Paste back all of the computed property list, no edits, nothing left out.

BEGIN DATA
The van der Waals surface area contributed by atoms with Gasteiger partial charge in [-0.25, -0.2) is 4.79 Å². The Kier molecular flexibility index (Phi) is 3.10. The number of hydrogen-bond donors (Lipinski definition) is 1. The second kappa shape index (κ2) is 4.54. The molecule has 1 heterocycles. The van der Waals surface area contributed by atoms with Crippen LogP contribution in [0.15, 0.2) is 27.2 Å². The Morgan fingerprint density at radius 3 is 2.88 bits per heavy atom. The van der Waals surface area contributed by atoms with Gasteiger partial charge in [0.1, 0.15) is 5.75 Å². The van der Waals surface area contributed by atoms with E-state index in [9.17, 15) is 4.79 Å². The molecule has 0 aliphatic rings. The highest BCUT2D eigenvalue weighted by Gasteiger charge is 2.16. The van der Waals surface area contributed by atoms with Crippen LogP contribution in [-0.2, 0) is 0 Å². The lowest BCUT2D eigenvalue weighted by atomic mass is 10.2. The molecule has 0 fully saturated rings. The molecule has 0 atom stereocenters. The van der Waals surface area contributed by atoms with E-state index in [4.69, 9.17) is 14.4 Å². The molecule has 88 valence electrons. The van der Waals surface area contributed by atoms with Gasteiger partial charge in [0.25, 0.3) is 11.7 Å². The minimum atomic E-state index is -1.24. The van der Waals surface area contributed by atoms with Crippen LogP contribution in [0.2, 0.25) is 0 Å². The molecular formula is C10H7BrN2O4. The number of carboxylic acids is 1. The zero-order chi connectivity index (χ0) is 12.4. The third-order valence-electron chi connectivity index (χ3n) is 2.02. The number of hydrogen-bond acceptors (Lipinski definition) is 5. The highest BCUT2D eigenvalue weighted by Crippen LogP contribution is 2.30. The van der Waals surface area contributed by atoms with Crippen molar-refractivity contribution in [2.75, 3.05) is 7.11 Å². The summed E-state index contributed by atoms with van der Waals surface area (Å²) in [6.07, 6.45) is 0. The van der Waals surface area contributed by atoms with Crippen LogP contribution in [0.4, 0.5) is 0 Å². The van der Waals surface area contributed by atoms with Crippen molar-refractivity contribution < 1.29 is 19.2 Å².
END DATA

The van der Waals surface area contributed by atoms with Gasteiger partial charge in [-0.25, -0.2) is 4.79 Å². The Kier molecular flexibility index (Phi) is 3.10. The number of hydrogen-bond donors (Lipinski definition) is 1. The second kappa shape index (κ2) is 4.54. The molecule has 1 heterocycles. The van der Waals surface area contributed by atoms with Crippen LogP contribution in [0.15, 0.2) is 27.2 Å². The Morgan fingerprint density at radius 3 is 2.88 bits per heavy atom. The van der Waals surface area contributed by atoms with Gasteiger partial charge in [0.1, 0.15) is 5.75 Å². The van der Waals surface area contributed by atoms with E-state index in [9.17, 15) is 4.79 Å². The molecule has 0 aliphatic rings. The highest BCUT2D eigenvalue weighted by Gasteiger charge is 2.16. The van der Waals surface area contributed by atoms with Crippen LogP contribution in [-0.2, 0) is 0 Å². The lowest BCUT2D eigenvalue weighted by atomic mass is 10.2. The molecule has 0 fully saturated rings. The molecule has 0 atom stereocenters. The van der Waals surface area contributed by atoms with E-state index in [4.69, 9.17) is 14.4 Å². The molecule has 88 valence electrons. The van der Waals surface area contributed by atoms with Gasteiger partial charge in [0.25, 0.3) is 11.7 Å². The minimum atomic E-state index is -1.24. The van der Waals surface area contributed by atoms with Crippen LogP contribution in [0.2, 0.25) is 0 Å². The molecular formula is C10H7BrN2O4. The number of carboxylic acids is 1. The zero-order chi connectivity index (χ0) is 12.4. The third-order valence-electron chi connectivity index (χ3n) is 2.02. The number of hydrogen-bond acceptors (Lipinski definition) is 5. The highest BCUT2D eigenvalue weighted by Crippen LogP contribution is 2.30. The van der Waals surface area contributed by atoms with Crippen molar-refractivity contribution in [2.75, 3.05) is 7.11 Å². The summed E-state index contributed by atoms with van der Waals surface area (Å²) in [6.07, 6.45) is 0. The van der Waals surface area contributed by atoms with Crippen LogP contribution in [0.4, 0.5) is 0 Å². The van der Waals surface area contributed by atoms with Crippen molar-refractivity contribution < 1.29 is 19.2 Å².